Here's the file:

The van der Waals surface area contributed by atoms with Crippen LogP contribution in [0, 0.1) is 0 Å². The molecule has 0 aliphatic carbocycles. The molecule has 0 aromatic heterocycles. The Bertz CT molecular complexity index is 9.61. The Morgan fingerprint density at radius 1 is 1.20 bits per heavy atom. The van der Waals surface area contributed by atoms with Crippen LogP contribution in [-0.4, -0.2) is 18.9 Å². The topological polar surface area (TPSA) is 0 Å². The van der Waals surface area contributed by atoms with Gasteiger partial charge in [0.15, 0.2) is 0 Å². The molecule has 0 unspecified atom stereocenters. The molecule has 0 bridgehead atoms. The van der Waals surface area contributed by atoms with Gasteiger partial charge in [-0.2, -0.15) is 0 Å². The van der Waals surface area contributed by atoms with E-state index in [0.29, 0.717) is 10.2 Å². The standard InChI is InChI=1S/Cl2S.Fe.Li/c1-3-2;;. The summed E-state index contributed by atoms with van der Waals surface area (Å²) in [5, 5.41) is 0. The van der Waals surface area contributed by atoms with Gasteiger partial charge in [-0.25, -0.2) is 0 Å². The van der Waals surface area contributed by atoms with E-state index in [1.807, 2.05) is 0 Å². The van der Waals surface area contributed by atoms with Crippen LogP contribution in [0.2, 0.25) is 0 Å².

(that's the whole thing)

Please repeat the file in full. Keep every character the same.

The van der Waals surface area contributed by atoms with Crippen LogP contribution in [0, 0.1) is 0 Å². The molecule has 0 aliphatic carbocycles. The molecule has 0 aromatic heterocycles. The Bertz CT molecular complexity index is 9.61. The Morgan fingerprint density at radius 1 is 1.20 bits per heavy atom. The van der Waals surface area contributed by atoms with Crippen LogP contribution in [-0.4, -0.2) is 18.9 Å². The topological polar surface area (TPSA) is 0 Å². The van der Waals surface area contributed by atoms with Gasteiger partial charge in [0.15, 0.2) is 0 Å². The molecule has 0 unspecified atom stereocenters. The molecule has 0 bridgehead atoms. The van der Waals surface area contributed by atoms with Gasteiger partial charge in [-0.2, -0.15) is 0 Å². The van der Waals surface area contributed by atoms with E-state index in [0.29, 0.717) is 10.2 Å². The standard InChI is InChI=1S/Cl2S.Fe.Li/c1-3-2;;. The summed E-state index contributed by atoms with van der Waals surface area (Å²) in [5, 5.41) is 0. The van der Waals surface area contributed by atoms with Gasteiger partial charge in [-0.25, -0.2) is 0 Å². The van der Waals surface area contributed by atoms with E-state index in [1.807, 2.05) is 0 Å². The van der Waals surface area contributed by atoms with Crippen LogP contribution in [0.2, 0.25) is 0 Å².